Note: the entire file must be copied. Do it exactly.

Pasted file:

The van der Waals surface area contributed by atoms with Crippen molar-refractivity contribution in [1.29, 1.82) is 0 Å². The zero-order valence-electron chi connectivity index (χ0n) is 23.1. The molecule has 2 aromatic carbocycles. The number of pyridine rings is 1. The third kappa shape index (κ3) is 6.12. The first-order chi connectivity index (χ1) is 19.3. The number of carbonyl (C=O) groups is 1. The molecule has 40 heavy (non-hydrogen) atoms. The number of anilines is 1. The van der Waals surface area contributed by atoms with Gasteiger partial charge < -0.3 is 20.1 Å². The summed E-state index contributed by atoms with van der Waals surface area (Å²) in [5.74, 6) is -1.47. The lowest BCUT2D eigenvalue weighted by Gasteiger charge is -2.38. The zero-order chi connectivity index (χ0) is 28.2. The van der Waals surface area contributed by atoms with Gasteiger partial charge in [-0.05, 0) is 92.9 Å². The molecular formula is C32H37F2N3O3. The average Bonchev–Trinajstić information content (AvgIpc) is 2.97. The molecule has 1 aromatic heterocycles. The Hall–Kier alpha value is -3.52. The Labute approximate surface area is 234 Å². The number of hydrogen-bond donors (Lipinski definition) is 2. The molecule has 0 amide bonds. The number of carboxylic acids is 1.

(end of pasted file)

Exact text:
The van der Waals surface area contributed by atoms with Crippen molar-refractivity contribution in [1.29, 1.82) is 0 Å². The zero-order valence-electron chi connectivity index (χ0n) is 23.1. The molecule has 2 aromatic carbocycles. The number of pyridine rings is 1. The third kappa shape index (κ3) is 6.12. The first-order chi connectivity index (χ1) is 19.3. The number of carbonyl (C=O) groups is 1. The molecule has 40 heavy (non-hydrogen) atoms. The number of anilines is 1. The van der Waals surface area contributed by atoms with Gasteiger partial charge < -0.3 is 20.1 Å². The summed E-state index contributed by atoms with van der Waals surface area (Å²) in [5.74, 6) is -1.47. The lowest BCUT2D eigenvalue weighted by Gasteiger charge is -2.38. The zero-order chi connectivity index (χ0) is 28.2. The van der Waals surface area contributed by atoms with Gasteiger partial charge in [-0.05, 0) is 92.9 Å². The molecular formula is C32H37F2N3O3. The average Bonchev–Trinajstić information content (AvgIpc) is 2.97. The molecule has 1 aromatic heterocycles. The Hall–Kier alpha value is -3.52. The Labute approximate surface area is 234 Å². The number of hydrogen-bond donors (Lipinski definition) is 2. The molecule has 0 amide bonds. The number of carboxylic acids is 1.